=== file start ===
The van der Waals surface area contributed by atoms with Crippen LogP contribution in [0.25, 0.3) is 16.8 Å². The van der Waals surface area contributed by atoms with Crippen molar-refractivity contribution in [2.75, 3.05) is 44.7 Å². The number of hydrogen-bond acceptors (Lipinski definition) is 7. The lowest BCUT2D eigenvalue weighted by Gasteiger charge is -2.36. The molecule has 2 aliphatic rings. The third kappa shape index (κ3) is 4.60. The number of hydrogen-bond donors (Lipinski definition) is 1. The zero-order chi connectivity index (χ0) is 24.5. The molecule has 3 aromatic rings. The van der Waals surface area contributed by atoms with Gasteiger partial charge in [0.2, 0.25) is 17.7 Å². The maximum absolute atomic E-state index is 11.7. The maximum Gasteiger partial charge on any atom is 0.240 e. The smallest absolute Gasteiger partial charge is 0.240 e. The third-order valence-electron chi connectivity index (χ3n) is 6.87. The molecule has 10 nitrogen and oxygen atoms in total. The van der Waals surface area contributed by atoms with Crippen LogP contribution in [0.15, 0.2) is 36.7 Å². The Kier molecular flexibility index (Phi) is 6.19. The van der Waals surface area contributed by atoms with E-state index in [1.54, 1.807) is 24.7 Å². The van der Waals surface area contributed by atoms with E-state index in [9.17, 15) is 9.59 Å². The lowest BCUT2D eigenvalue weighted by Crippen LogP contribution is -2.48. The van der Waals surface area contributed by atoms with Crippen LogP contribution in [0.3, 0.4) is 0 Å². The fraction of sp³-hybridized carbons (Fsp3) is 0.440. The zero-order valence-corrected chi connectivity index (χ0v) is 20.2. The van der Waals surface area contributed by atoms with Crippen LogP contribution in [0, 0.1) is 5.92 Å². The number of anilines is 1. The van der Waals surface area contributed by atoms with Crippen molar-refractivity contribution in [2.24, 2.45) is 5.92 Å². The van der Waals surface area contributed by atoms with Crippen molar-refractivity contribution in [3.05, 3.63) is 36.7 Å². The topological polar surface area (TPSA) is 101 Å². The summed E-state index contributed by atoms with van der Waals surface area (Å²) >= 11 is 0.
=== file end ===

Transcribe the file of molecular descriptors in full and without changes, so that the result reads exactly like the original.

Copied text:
The van der Waals surface area contributed by atoms with Crippen LogP contribution in [0.25, 0.3) is 16.8 Å². The van der Waals surface area contributed by atoms with Crippen molar-refractivity contribution in [2.75, 3.05) is 44.7 Å². The number of hydrogen-bond acceptors (Lipinski definition) is 7. The lowest BCUT2D eigenvalue weighted by Gasteiger charge is -2.36. The molecule has 2 aliphatic rings. The third kappa shape index (κ3) is 4.60. The number of hydrogen-bond donors (Lipinski definition) is 1. The zero-order chi connectivity index (χ0) is 24.5. The molecule has 3 aromatic rings. The van der Waals surface area contributed by atoms with Gasteiger partial charge in [0.2, 0.25) is 17.7 Å². The maximum absolute atomic E-state index is 11.7. The maximum Gasteiger partial charge on any atom is 0.240 e. The smallest absolute Gasteiger partial charge is 0.240 e. The third-order valence-electron chi connectivity index (χ3n) is 6.87. The molecule has 10 nitrogen and oxygen atoms in total. The van der Waals surface area contributed by atoms with Crippen LogP contribution in [0.15, 0.2) is 36.7 Å². The Kier molecular flexibility index (Phi) is 6.19. The van der Waals surface area contributed by atoms with E-state index in [1.54, 1.807) is 24.7 Å². The van der Waals surface area contributed by atoms with E-state index in [9.17, 15) is 9.59 Å². The lowest BCUT2D eigenvalue weighted by Crippen LogP contribution is -2.48. The van der Waals surface area contributed by atoms with Crippen LogP contribution in [0.3, 0.4) is 0 Å². The fraction of sp³-hybridized carbons (Fsp3) is 0.440. The zero-order valence-corrected chi connectivity index (χ0v) is 20.2. The van der Waals surface area contributed by atoms with Crippen LogP contribution in [0, 0.1) is 5.92 Å². The number of anilines is 1. The van der Waals surface area contributed by atoms with Crippen molar-refractivity contribution in [2.24, 2.45) is 5.92 Å². The van der Waals surface area contributed by atoms with Crippen molar-refractivity contribution in [3.05, 3.63) is 36.7 Å². The topological polar surface area (TPSA) is 101 Å². The summed E-state index contributed by atoms with van der Waals surface area (Å²) >= 11 is 0.